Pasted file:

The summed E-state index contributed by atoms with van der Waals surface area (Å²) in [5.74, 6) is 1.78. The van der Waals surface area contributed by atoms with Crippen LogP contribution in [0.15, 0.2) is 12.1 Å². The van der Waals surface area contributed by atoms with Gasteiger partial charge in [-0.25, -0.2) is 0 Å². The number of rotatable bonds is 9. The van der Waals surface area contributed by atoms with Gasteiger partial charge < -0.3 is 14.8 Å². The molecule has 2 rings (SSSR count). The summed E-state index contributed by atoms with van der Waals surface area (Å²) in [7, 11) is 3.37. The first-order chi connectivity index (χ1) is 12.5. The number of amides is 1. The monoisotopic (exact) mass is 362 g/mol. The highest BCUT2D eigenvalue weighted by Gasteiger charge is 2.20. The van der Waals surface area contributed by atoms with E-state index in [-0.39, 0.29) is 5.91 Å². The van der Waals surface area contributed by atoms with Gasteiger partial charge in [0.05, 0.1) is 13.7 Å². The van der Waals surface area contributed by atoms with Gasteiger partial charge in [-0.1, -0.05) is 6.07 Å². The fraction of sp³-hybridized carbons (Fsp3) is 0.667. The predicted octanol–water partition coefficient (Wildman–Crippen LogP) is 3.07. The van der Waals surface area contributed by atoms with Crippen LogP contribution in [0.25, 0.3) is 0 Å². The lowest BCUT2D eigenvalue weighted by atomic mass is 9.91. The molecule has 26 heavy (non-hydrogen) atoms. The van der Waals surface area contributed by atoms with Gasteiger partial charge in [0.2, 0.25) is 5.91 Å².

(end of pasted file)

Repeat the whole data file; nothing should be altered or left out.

The summed E-state index contributed by atoms with van der Waals surface area (Å²) in [5.74, 6) is 1.78. The van der Waals surface area contributed by atoms with Crippen LogP contribution in [0.15, 0.2) is 12.1 Å². The van der Waals surface area contributed by atoms with Gasteiger partial charge in [-0.25, -0.2) is 0 Å². The number of rotatable bonds is 9. The van der Waals surface area contributed by atoms with Gasteiger partial charge < -0.3 is 14.8 Å². The molecule has 2 rings (SSSR count). The summed E-state index contributed by atoms with van der Waals surface area (Å²) in [7, 11) is 3.37. The first-order chi connectivity index (χ1) is 12.5. The number of amides is 1. The monoisotopic (exact) mass is 362 g/mol. The highest BCUT2D eigenvalue weighted by Gasteiger charge is 2.20. The van der Waals surface area contributed by atoms with E-state index in [-0.39, 0.29) is 5.91 Å². The van der Waals surface area contributed by atoms with Gasteiger partial charge in [0.05, 0.1) is 13.7 Å². The van der Waals surface area contributed by atoms with Gasteiger partial charge in [-0.1, -0.05) is 6.07 Å². The fraction of sp³-hybridized carbons (Fsp3) is 0.667. The predicted octanol–water partition coefficient (Wildman–Crippen LogP) is 3.07. The van der Waals surface area contributed by atoms with Crippen LogP contribution in [0.25, 0.3) is 0 Å². The lowest BCUT2D eigenvalue weighted by atomic mass is 9.91. The molecule has 26 heavy (non-hydrogen) atoms. The van der Waals surface area contributed by atoms with Gasteiger partial charge in [0.2, 0.25) is 5.91 Å².